Isotope effects on VLE properties of fluids and corresponding states: Critical point shifts on isotopic substitution

W. Alexander Van Hook, Luis Paulo N. Rebelo, Max Wolfsberg

Research output: Contribution to journalArticlepeer-review

10 Citations (Scopus)

Abstract

We employ an extended corresponding states theory for the description of liquid phase molar densities, ρ, and molar density isotope effects (IE's), and vapor pressures and vapor pressure IE's. In extended corresponding states, the conditions for liquid-vapor coexistence are given in terms of the critical properties of the fluid plus an additional parameter (e.g. the Pitzer acentric factor). Corresponding states theory is normally presented in its classical version, but thermodynamic IE's are quantum effects. We have chosen to introduce the quantization required to rationalize vapor-liquid equilibrium (VLE) isotope effects semi-empirically via the IE's on critical temperature, Δ TC = TC - TC, critical pressure, Δ PC = PC - PC, and critical density, Δ ρC = ρC - ρC. The primes refer to the lighter isotopomer. We limit attention to cubic or "almost cubic" equations of state (EOS), and point out useful correlations between critical temperature IE's and vapor pressure IE's in the near-critical region. When combined with EOS, such correlations allow the estimation of the other critical property IE's, and thence estimation of molar density IE's over a broad orthobaric liquidus range (0.5 < TR = T / TC < 1). Using a new modification of the Van der Waals EOS we find that liquid molar density IE's correlate quite well with the critical property isotope effects alone, while rationalization of vapor pressure IE's requires the addition of an isotope effect on the acentric factor.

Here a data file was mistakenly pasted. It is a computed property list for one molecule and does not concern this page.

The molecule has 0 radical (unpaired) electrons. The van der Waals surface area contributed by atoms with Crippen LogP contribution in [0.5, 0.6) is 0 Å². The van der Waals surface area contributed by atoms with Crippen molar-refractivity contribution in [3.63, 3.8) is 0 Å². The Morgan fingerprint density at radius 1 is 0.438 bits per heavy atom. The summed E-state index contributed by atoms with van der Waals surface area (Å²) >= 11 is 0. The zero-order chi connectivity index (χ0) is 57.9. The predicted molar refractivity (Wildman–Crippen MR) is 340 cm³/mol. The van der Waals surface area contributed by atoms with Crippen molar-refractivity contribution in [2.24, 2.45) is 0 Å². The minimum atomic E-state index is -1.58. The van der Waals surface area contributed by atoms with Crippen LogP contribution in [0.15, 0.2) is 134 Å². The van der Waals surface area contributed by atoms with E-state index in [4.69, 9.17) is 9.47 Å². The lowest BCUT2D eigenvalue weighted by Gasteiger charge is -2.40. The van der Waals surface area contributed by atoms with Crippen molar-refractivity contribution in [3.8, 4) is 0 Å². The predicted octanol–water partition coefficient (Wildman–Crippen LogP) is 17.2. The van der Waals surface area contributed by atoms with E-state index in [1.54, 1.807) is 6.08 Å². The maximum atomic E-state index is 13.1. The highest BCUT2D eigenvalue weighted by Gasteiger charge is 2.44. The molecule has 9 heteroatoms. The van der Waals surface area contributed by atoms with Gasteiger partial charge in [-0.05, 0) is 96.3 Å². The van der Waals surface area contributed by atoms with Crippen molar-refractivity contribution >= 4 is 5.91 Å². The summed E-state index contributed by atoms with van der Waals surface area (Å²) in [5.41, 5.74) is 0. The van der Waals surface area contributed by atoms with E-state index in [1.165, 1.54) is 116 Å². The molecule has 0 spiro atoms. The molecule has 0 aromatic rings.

Original languageEnglish
Pages (from-to)35-52
Number of pages18
JournalFluid Phase Equilibria
Volume257
Issue number1
DOIs
Publication statusPublished - 15 Aug 2007

Keywords

  • Acentric factor
  • Isotope effect on critical properties
  • Modified Van der Waals equation of state
  • Molar volume isotope effect
  • Vapor pressure isotope effect

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